As I bask in the glory (hardly) of the first two years of business of JXD Financial I’ve learned many lessons. The first lesson of being an entrepreneur is that this is hard work. Like, really hard. Mentally, emotionally, physically, and financially. I don’t rely on a salary & I’m not promised anything for all the work I put in. I’m not guaranteed a paycheck. I don’t have a safety net. And, I can work 100 hours a week or 20 hours a week and my bank account could still look the same regardless of the effort I put forth. Starting out, my first thought was “I will never work for someone else again. This is MY time to shine and create MY own destiny.” Boy did that thought get flushed down the toilet in a matter of about 30 days. Idealism quickly turned to cold-hearted reality. The immediate matter at hand is to ultimately create a business that generates a paycheck and a profit…while of course helping customers and all that other noble stuff. Monday morning comes and it’s time to make the donuts. Nobody to pay for my leads? Oh well. Leads stink? Oh well. Rent due? Pay up. Client cancels, vendors cancel. Business plan. Game plan. Projections. Investors. ROI/CPA/CPL, huh? Attorney. Yup. Accountant. Also a yup. Many hats and many roles had to get played even before I picked up the telephone to try and sell and make the magic happen.
The second lesson I learned is that the word MY had to quickly get replaced in my vocabulary with the word WE. JXD started as a dream, morphed into an idea, developed into a thought, and hope…but could never have manifested into actionable progress without my business partner, and the network of friends and family that supported us with time, wisdom, well wishes, and money. I’ve always said that humility is one of the most attractive traits in a salesperson, and never before has humility been so resoundingly important. We humbled ourselves. We made mistakes. We fell on our face. We put our pride to the side. We asked. But, We also worked, HARD. We challenged ourselves. We performed. We fought. We got creative. We changed the game. We supported and stuck by one another. Brothers in arms. The “J” in JXD stands proudly for @jasonbandel. I thank him for humbly and sometimes harshly picking up the “legend”, me, off his feet and saying “hey man, don’t lose sight of the dream, we got this!”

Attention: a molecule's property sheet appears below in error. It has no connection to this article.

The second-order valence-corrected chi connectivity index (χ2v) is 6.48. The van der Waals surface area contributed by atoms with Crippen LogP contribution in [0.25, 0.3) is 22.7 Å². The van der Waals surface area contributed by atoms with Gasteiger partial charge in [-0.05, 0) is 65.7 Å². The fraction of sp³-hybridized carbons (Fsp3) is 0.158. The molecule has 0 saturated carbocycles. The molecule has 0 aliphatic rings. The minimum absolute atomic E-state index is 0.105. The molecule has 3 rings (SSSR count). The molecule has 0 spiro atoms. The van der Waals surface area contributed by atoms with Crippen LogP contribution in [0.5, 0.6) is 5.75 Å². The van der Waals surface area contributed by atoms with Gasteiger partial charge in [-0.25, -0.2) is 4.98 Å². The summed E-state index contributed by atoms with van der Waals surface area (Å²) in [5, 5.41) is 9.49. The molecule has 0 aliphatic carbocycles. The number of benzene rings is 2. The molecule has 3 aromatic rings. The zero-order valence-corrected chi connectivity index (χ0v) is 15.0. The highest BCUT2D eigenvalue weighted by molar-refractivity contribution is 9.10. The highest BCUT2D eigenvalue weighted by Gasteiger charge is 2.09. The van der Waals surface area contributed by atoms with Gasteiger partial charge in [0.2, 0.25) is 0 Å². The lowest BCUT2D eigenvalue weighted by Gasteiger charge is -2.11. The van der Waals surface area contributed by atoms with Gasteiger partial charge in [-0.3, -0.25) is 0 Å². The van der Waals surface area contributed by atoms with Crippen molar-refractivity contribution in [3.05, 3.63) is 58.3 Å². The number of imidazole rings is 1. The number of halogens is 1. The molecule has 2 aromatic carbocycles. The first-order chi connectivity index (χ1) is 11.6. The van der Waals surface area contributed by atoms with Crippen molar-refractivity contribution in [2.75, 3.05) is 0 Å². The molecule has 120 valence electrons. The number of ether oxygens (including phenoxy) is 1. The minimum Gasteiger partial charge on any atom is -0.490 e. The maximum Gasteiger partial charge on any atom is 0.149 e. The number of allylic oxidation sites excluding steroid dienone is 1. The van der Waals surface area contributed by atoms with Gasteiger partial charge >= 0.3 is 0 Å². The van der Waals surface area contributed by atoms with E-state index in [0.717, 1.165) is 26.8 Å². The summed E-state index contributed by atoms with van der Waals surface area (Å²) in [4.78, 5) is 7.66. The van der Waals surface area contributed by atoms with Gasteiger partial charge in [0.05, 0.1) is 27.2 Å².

The third lesson I learned is that there is a reason it’s called BUSINESS and not FRIENDSHIP. Business is war. Business is fierce. Conducting business is tough. Friends don’t over-charge people for services, products, marketing, whatever it is. Business-people do. Those vendors and service providers need to make money too. Friends don’t sign contracts with one another that hold them liable to guarantees, quotas, privacy, etc…business people do. It’s what protects everyone, and rightfully so. I had to learn to get tough. Again, thanks @jaybandel. Nice guys do tend to finish last. Sorry to say, but I think it’s true.
The fourth lesson I learned is that relationships matter. We would have never made it 24 months if every relationship wasn’t carefully cultivated and utilized as a bridge to get to the next level. While it’s important to be tough, it’s equally important to be fair, and reasonable, and a person of integrity; who considers the partners needs that you’re in a business relationship with. Not every business relationship will be fruitful in every way but every relationship should be treated with respect. I am lucky to say I know some great people in the debt relief industry, and I’ve leaned on those relationships heavily. There are times when bridges need to be mended or come apart for a while but I am confident that everyone we’ve done business with knows that any decisions we made in the course of battle were made with only the best intentions. Thank you to all of you, you know who you are.
Finally, I am reading the book “Mans Search for Meaning” currently. One of the key themes that I interpreted from the book is that man can find pleasure even in the depths of suffrage, as experienced by a prisoner in a concentration camp, during the Holocaust. I’ve learned that I too have the ability to will things into existence. I’ve realized that I can view difficult circumstances with objective eyes, and in doing so can create sales, create opportunities, create happiness, and create a successful business.
The road for @jxdfinancial has not been paved in gold. It’s been marked by many obstacles but the beauty of being an entrepreneur is you could become fluid and build your business as though it’s a piece of art. It can take many shapes…and it has. We forge on, with lofty goals, a big vision, and the humility of having to do & endure the daily tedium of effort, day in, day out…day in, day out. #danidebt #jxdfinancial